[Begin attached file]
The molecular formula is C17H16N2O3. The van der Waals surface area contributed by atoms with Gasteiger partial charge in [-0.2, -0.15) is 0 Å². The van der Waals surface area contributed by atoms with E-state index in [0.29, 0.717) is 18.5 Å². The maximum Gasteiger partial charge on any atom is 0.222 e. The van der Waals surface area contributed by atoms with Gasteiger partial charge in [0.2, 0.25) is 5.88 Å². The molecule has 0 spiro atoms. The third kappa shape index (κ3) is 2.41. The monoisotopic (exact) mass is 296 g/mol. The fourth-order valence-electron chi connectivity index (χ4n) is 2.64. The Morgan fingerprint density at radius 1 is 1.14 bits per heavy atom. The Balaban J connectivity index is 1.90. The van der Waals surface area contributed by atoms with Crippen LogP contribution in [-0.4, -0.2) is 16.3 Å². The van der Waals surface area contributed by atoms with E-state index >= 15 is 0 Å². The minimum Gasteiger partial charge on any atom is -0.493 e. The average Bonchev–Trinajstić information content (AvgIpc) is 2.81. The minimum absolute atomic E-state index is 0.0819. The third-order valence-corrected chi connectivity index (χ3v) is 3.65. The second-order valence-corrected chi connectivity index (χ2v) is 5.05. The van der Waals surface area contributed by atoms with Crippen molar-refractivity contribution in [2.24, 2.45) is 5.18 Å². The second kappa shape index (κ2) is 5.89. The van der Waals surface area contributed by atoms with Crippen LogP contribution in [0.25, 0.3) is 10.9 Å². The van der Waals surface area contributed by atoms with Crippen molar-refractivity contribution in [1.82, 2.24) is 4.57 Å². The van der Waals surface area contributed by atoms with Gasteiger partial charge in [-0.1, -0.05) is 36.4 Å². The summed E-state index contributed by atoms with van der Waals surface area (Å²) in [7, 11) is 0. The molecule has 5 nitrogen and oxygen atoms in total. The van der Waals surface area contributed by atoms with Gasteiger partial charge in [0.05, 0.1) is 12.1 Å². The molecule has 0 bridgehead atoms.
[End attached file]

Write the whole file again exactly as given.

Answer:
The molecular formula is C17H16N2O3. The van der Waals surface area contributed by atoms with Gasteiger partial charge in [-0.2, -0.15) is 0 Å². The van der Waals surface area contributed by atoms with E-state index in [0.29, 0.717) is 18.5 Å². The maximum Gasteiger partial charge on any atom is 0.222 e. The van der Waals surface area contributed by atoms with Gasteiger partial charge in [0.2, 0.25) is 5.88 Å². The molecule has 0 spiro atoms. The third kappa shape index (κ3) is 2.41. The monoisotopic (exact) mass is 296 g/mol. The fourth-order valence-electron chi connectivity index (χ4n) is 2.64. The Morgan fingerprint density at radius 1 is 1.14 bits per heavy atom. The Balaban J connectivity index is 1.90. The van der Waals surface area contributed by atoms with Crippen LogP contribution in [-0.4, -0.2) is 16.3 Å². The van der Waals surface area contributed by atoms with E-state index >= 15 is 0 Å². The minimum Gasteiger partial charge on any atom is -0.493 e. The average Bonchev–Trinajstić information content (AvgIpc) is 2.81. The minimum absolute atomic E-state index is 0.0819. The third-order valence-corrected chi connectivity index (χ3v) is 3.65. The second-order valence-corrected chi connectivity index (χ2v) is 5.05. The van der Waals surface area contributed by atoms with Crippen molar-refractivity contribution in [2.24, 2.45) is 5.18 Å². The second kappa shape index (κ2) is 5.89. The van der Waals surface area contributed by atoms with Crippen LogP contribution in [0.25, 0.3) is 10.9 Å². The van der Waals surface area contributed by atoms with Crippen molar-refractivity contribution in [1.82, 2.24) is 4.57 Å². The van der Waals surface area contributed by atoms with Gasteiger partial charge in [-0.1, -0.05) is 36.4 Å². The summed E-state index contributed by atoms with van der Waals surface area (Å²) in [7, 11) is 0. The molecule has 5 nitrogen and oxygen atoms in total. The van der Waals surface area contributed by atoms with Gasteiger partial charge in [0.05, 0.1) is 12.1 Å². The molecule has 0 bridgehead atoms.